TL;DR: Conventional statistical methods like the t-test or the ANOVA F test can perform very poorly if the data does not meet the assumptions of normality and homoscedasticity. So-called robust statistical methods have been developed which perform well even when these assumptions are violated (and we should use them).
In neuroscience, common statistical methods to compare groups or test associations include the omnipresent t-test, the ANOVA F test, Pearson correlation, and least squares regression. And while most people are aware that these methods rely on certain assumptions, most prominently normality and homoscedasticity (equal variances), much less widespread is the awareness that violating these assumptions can strongly impact the Type I error rate (the probability of a false positive) and statistical power.
In the last few decades, a range of statistical techniques known as robust methods have been developed to deal with skewness, outliers, heteroscedasticity, and curvature in the regression line, which represent the main violations of the common assumptions. In general, these methods will perform well if the distributions are well-behaved, and will continue to control Type I error rates and provide higher power as we depart from the standard assumptions.
While that is certainly good news, robust methods are generally not part of the standard statistical training of a neuroscientist, and finding the right method for your problem can be a daunting task. We could read the 608 pages Introduction to Robust Estimation and Hypothesis Testing by Rand Wilcox (which, from the parts I have read, seems like a great read, by the way), but we won’t. And Wilcox knows that. So, earlier this year, he joined forces with Guillaume Rousselet to write an introduction to robust methods which can reasonably fit into our schedules: ‘A Guide to Robust Statistical Methods in Neuroscience’ .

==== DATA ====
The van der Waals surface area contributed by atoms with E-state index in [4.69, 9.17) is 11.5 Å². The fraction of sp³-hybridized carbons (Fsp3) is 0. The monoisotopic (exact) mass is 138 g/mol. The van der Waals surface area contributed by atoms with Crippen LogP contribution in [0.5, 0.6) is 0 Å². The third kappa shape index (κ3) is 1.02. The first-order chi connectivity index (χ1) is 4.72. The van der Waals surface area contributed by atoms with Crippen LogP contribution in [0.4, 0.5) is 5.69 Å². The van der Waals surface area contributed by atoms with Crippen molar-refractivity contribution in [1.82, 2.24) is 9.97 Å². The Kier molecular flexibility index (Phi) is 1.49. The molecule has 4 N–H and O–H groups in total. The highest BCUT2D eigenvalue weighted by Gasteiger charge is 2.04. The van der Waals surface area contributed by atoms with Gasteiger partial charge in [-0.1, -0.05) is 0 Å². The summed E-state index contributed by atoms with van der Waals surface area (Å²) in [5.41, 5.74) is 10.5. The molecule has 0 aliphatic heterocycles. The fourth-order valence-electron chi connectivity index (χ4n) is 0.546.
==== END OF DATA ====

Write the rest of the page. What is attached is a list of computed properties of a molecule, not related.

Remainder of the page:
A good chunk of the guide is dedicated to showing how and why conventional methods fail when dealing with skewed distributions, outliers, heteroscedasticity, and curvature. A few simulations are provided which show how skewness can dramatically increase false positives and destroy power, and how this can be avoided by employing robust methods which test the median or the trimmed mean.
While conventional statistics does provide you with ways to deal with violations of the classical assumptions, these strategies often turn out to be unsatisfactory. Testing the assumptions is perhaps the most obvious, but it never comes with the guarantee that the test will have enough power to detect deviations that can have sizeable consequences. Other approaches like discarding outliers before comparing means or transforming data are also flawed, and even rank-based and permutation methods do not always perform well.
While no single methods dominates in all circumstances, a few general guidelines are presented in the last section of the article. Notably, always use a method which allows for heteroscedasticity, plot your data in an informative way (i.e. never a bar plot), and consider comparing multiple quantiles instead of only the central tendency.
To leave us no excuses to not adopt more robust methods, there is R code available for all functions. The functions written by Wilcox and described throughout his books are available on his webpage as a single text file or on Github here. A subset of these functions, which contains a number of robust statistical methods (and has the advantage of being more thoroughly documented) is maintained by Patrick Mair and available as the CRAN package WRS2, and is described here. And if you’re thinking ‘wait, but this code is written in R, I don’t use R’, neither do I, I just installed rpy2 and I call the functions from Python, it's very easy to set up.
 Wilcox, Rand R., and Guillaume A. Rousselet. "A guide to robust statistical methods in neuroscience." bioRxiv (2017): 151811.